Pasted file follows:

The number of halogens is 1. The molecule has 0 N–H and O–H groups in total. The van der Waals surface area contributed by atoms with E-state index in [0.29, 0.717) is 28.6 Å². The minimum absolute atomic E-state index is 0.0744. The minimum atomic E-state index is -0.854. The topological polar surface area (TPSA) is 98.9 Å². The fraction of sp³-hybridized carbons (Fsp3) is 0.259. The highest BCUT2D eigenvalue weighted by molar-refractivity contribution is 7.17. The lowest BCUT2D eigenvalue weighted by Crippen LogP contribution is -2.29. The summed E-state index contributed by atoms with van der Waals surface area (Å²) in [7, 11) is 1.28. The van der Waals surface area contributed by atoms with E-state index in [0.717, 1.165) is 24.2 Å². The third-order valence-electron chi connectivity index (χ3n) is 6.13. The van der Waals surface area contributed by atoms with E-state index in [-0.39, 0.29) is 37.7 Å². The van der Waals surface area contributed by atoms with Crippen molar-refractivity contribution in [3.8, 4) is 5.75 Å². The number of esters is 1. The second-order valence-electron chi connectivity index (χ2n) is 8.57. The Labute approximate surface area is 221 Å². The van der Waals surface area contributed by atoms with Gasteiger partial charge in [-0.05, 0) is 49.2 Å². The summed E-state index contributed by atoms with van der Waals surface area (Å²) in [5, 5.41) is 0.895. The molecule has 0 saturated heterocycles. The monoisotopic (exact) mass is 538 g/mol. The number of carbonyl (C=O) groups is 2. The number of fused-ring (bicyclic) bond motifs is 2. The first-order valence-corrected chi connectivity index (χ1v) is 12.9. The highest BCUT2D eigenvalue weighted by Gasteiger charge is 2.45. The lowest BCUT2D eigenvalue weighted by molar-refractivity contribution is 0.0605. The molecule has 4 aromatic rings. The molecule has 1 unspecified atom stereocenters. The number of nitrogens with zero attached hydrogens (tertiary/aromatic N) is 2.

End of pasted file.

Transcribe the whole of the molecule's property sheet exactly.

The number of halogens is 1. The molecule has 0 N–H and O–H groups in total. The van der Waals surface area contributed by atoms with E-state index in [0.29, 0.717) is 28.6 Å². The minimum absolute atomic E-state index is 0.0744. The minimum atomic E-state index is -0.854. The topological polar surface area (TPSA) is 98.9 Å². The fraction of sp³-hybridized carbons (Fsp3) is 0.259. The highest BCUT2D eigenvalue weighted by molar-refractivity contribution is 7.17. The lowest BCUT2D eigenvalue weighted by Crippen LogP contribution is -2.29. The summed E-state index contributed by atoms with van der Waals surface area (Å²) in [7, 11) is 1.28. The van der Waals surface area contributed by atoms with E-state index in [0.717, 1.165) is 24.2 Å². The third-order valence-electron chi connectivity index (χ3n) is 6.13. The van der Waals surface area contributed by atoms with E-state index in [-0.39, 0.29) is 37.7 Å². The van der Waals surface area contributed by atoms with Crippen molar-refractivity contribution in [3.8, 4) is 5.75 Å². The number of esters is 1. The second-order valence-electron chi connectivity index (χ2n) is 8.57. The Labute approximate surface area is 221 Å². The van der Waals surface area contributed by atoms with Gasteiger partial charge in [-0.05, 0) is 49.2 Å². The summed E-state index contributed by atoms with van der Waals surface area (Å²) in [5, 5.41) is 0.895. The molecule has 0 saturated heterocycles. The monoisotopic (exact) mass is 538 g/mol. The number of carbonyl (C=O) groups is 2. The number of fused-ring (bicyclic) bond motifs is 2. The first-order valence-corrected chi connectivity index (χ1v) is 12.9. The highest BCUT2D eigenvalue weighted by Gasteiger charge is 2.45. The lowest BCUT2D eigenvalue weighted by molar-refractivity contribution is 0.0605. The molecule has 4 aromatic rings. The molecule has 1 unspecified atom stereocenters. The number of nitrogens with zero attached hydrogens (tertiary/aromatic N) is 2.